Hiroshima is known the world over for the atomic bombing it suffered in 1945, but it has since bounced right back and the city standing there today is perhaps the nicest and friendliest in all Japan. The A-bomb museum and Peace Park are sobering reminders of what happened there and remain the main things to see in town, along with the Itsukushima Shrine on the nearby island of Miyajima famous for its torii gate standing in the sea and its gangs of overly-friendly deer.
It’s possible to hit these main sites on a rushed day trip from Osaka/Kyoto or Fukuoka, but Hiroshima’s well worth staying a few nights to take your time and enjoy the local cuisine & nightlife. The city also has a constant stream of international tourists and a rugby team which competes in Japan’s 2nd tier, so while it isn’t hosting any matches there should still be a good atmosphere for watching them on TV.
If you’re looking for a stopover en route between Fukuoka and the Osaka area, Hiroshima’s the obvious choice.
Where to Watch Rugby in Hiroshima
Molly Mallone’s is an Irish pub on the 4th floor of the Teigeki Building in the main central shopping district with real pints and pub grub, which is both a good place to watch matches and a good place to kick off a night out.
Where to Stay in Hiroshima
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To be more specific, hotels near the Peace Park are good for sightseeing and those to the east of the park are also good for the nightlife in Nagarekawa. Hotels near Hiroshima Station are obviously good for ease of access and just a short tram ride from the Peace Park. It’s also a nice idea to stay on Miyajima, search hotels on the island here.
Things to Do in Hiroshima
A-Bomb Dome, Peace Park & Museum
The A-Bomb Museum is one of the more harrowing museums you’ll ever visit, but it records one of the most significant events in human history and if you decide to visit Hiroshima there’s a good chance that’s the main reasom. The Peace Park in which the museum stands also features the A-Bomb Dome, a government building still standing after the blast (the only building in the area to do so), and the poignant paper crane shrine in memory of Sadako Sasaki; it’s a place that will stay with you long after you’ve left Japan.
The island of Miyajima lies in Hiroshima Bay, home to Itsukushima Shrine and its famous torii gate standing in the sea. You can easily make a quick visit by tram & ferry from Hiroshima, though it’s also a place you could consider staying overnight.
The Hiroshima Castle you see standing there today is a concrete replica dating to 1958, the original having been destroyed in the atomic bombing. It’s better to visit Himeji Castle if you can (or Matsumoto), but if that doesn’t fit with your plans Hiroshima Castle still looks the part. Between Osaka Castle and Hiroshima Castle (both modern replicas), Osaka Castle is the more impressive.
A famous dish from Western Japan, okonomiyaki is broadly split between two main styles – Osaka and Hiroshima. Debate rages on as to which is best, so obviously if you’re visiting both cities you should try both and decide for yourself (but always tell the locals it’s theirs!)
There’s actually an entire building full of okonomiyaki eateries called Okonomimura (‘Okonomi Village’), a visit to which makes a great start to an evening out – conveniently it’s just around the corner from Molly Malone’s and Nagarekawa.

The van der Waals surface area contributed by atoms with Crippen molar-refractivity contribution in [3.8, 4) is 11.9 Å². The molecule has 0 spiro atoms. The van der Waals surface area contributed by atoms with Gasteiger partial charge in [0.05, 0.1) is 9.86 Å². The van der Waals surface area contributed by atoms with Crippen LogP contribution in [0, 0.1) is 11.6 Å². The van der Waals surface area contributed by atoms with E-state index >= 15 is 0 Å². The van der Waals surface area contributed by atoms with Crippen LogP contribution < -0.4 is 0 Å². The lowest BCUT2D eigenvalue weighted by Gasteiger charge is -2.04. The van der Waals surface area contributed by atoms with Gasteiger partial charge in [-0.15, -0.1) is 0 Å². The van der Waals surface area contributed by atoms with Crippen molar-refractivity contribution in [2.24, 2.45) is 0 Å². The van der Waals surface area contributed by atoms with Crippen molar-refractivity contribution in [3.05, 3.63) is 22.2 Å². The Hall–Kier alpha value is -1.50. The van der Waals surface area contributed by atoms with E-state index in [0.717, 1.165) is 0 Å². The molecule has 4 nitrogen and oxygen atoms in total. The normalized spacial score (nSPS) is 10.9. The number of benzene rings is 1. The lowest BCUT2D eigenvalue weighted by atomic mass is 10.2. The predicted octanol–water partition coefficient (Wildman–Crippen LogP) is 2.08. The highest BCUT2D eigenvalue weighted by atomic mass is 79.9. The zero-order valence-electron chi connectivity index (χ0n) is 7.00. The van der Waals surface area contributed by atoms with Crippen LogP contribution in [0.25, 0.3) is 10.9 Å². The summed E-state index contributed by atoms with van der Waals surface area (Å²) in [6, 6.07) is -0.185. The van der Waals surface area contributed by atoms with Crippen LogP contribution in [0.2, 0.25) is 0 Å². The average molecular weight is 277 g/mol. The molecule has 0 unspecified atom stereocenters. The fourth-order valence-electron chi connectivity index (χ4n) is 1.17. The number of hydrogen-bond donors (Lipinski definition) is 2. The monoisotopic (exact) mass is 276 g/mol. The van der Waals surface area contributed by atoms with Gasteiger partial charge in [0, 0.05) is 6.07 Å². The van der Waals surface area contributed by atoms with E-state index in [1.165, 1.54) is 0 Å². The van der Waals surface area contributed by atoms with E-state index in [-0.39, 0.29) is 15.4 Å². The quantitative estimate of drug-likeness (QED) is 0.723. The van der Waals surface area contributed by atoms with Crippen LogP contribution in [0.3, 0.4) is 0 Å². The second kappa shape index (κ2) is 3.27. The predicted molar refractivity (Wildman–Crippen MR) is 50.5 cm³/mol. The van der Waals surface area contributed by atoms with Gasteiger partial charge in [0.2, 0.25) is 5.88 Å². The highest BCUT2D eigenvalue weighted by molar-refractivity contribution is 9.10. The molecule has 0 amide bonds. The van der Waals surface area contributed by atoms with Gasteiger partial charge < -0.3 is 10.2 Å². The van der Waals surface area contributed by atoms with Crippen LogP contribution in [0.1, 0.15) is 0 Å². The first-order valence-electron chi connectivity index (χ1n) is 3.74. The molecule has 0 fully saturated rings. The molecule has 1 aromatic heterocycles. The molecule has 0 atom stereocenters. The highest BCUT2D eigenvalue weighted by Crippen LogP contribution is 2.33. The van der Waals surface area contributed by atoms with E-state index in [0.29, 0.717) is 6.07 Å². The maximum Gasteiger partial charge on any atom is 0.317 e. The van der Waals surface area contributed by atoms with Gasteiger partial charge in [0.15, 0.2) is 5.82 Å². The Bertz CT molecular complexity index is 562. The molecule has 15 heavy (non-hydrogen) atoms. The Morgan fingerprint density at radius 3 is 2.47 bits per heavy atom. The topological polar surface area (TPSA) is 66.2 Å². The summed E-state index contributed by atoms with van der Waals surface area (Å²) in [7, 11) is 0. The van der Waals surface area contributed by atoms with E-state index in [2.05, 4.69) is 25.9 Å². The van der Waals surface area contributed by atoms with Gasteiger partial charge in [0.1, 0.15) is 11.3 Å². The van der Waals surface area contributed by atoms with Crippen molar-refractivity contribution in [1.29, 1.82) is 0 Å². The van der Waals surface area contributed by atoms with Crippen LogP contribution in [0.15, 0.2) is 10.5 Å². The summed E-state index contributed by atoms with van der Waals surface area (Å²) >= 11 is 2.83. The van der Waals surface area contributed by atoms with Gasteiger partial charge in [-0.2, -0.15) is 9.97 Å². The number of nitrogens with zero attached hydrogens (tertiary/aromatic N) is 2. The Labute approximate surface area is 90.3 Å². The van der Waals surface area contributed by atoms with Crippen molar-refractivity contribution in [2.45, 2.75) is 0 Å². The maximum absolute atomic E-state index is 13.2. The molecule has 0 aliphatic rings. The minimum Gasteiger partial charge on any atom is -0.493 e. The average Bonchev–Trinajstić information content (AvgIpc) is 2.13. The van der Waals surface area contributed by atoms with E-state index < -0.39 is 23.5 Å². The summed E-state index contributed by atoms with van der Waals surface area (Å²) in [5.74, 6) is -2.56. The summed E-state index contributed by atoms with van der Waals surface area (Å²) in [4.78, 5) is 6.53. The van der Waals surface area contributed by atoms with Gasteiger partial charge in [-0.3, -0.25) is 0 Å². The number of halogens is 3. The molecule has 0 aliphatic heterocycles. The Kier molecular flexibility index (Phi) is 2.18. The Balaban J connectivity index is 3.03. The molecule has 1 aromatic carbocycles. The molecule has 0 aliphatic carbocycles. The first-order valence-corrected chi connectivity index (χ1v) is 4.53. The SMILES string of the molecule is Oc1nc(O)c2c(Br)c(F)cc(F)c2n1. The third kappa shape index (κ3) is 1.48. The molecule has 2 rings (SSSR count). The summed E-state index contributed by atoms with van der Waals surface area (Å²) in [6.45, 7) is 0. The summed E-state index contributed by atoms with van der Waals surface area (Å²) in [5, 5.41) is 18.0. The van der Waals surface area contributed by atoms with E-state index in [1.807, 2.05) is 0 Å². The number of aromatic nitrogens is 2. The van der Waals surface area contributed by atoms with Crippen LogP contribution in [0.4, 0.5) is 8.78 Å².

The Nagarekawa area is home to pretty much all of Hiroshima’s nightlife, a bustling grid of sidestreets packed with all manner of eateries and watering holes. Most of the drinking establishments are squarely aimed at the local crowd – nothing strange about that of course, but it can be a little hard to work out for first time visitors. It’s a great area for wandering and people-watching in any case, so see what you can see and if you’re feeling adventurous dive right in somewhere. For a more accessible start to the night head to Molly Mallone’s and take it from there.
Mac Bar – this local institution (a 5-minute walk west from Molly’s) is a tiny dive bar with a massive music collection (no, not the internet – actual CDs and vinyls), it’s been going for decades and holds legendary status.
Transportation in Hiroshima
The main centre is very walkable with wide boulevards and plenty of pedestrian space meaning the crowds are nothing like the hectic parts of Tokyo or Osaka. The Peace Park and all the main shopping & nightlife are within easy walking distance of each other, and you can always jump on a tram if you can’t be bothered or its raining.
You can use your IC card to ride the trams; the local IC card is Icoca (same as Osaka), and all the other IC cards are accepted too – see here for more on IC cards.
To reach Miyajima, take the JR Sanyo Line to Miyajimaguchi Station (30 minutes) then take the ferry over (if you have the JR Pass it covers the ferry too); you can also ride the tram out to the end of the Miyajima Line (the final stop is near the ferry dock), but this is much slower (an hour or so, depending on your starting point).
To get to Hiroshima you can jump on the shinkansen from Fukuoka (1 hour) or Osaka (90 minutes). If you’re using the JR Pass be careful not to board a Nozomi train as it’s not covered – take the Sakura instead, which is just as fast over this part of the network, or the Hikari which is a bit slower. You can also take the Sakura from Kobe (75 minutes). If you’re using the JR Pass also consider hopping off for a couple of hours to visit the castle in Himeji on your way through – Himeji-Hiroshima is an hour.
Useful Links for Visiting Hiroshima
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